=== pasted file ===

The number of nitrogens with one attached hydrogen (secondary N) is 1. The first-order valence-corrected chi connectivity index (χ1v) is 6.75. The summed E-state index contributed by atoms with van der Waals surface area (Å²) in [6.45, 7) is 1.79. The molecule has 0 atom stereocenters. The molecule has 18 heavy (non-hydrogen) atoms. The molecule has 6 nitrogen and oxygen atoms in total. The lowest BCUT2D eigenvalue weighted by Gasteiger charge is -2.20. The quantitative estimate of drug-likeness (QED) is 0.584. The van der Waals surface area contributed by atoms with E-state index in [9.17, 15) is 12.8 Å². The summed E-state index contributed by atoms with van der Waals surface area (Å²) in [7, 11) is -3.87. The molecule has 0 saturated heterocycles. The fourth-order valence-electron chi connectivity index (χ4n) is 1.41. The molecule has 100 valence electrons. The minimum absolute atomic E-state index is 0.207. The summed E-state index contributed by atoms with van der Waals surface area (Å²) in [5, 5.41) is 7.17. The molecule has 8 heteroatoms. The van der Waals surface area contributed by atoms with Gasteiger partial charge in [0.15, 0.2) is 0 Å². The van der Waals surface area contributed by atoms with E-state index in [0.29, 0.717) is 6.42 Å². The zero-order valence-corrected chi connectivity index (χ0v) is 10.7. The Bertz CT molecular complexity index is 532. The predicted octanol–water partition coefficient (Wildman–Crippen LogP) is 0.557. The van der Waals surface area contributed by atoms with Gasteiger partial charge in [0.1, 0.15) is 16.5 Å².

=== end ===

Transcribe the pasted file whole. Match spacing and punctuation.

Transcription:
The number of nitrogens with one attached hydrogen (secondary N) is 1. The first-order valence-corrected chi connectivity index (χ1v) is 6.75. The summed E-state index contributed by atoms with van der Waals surface area (Å²) in [6.45, 7) is 1.79. The molecule has 0 atom stereocenters. The molecule has 18 heavy (non-hydrogen) atoms. The molecule has 6 nitrogen and oxygen atoms in total. The lowest BCUT2D eigenvalue weighted by Gasteiger charge is -2.20. The quantitative estimate of drug-likeness (QED) is 0.584. The van der Waals surface area contributed by atoms with E-state index in [9.17, 15) is 12.8 Å². The summed E-state index contributed by atoms with van der Waals surface area (Å²) in [7, 11) is -3.87. The molecule has 0 saturated heterocycles. The fourth-order valence-electron chi connectivity index (χ4n) is 1.41. The molecule has 100 valence electrons. The minimum absolute atomic E-state index is 0.207. The summed E-state index contributed by atoms with van der Waals surface area (Å²) in [5, 5.41) is 7.17. The molecule has 8 heteroatoms. The van der Waals surface area contributed by atoms with Gasteiger partial charge in [0.15, 0.2) is 0 Å². The van der Waals surface area contributed by atoms with E-state index in [0.29, 0.717) is 6.42 Å². The zero-order valence-corrected chi connectivity index (χ0v) is 10.7. The Bertz CT molecular complexity index is 532. The predicted octanol–water partition coefficient (Wildman–Crippen LogP) is 0.557. The van der Waals surface area contributed by atoms with Gasteiger partial charge in [0.1, 0.15) is 16.5 Å².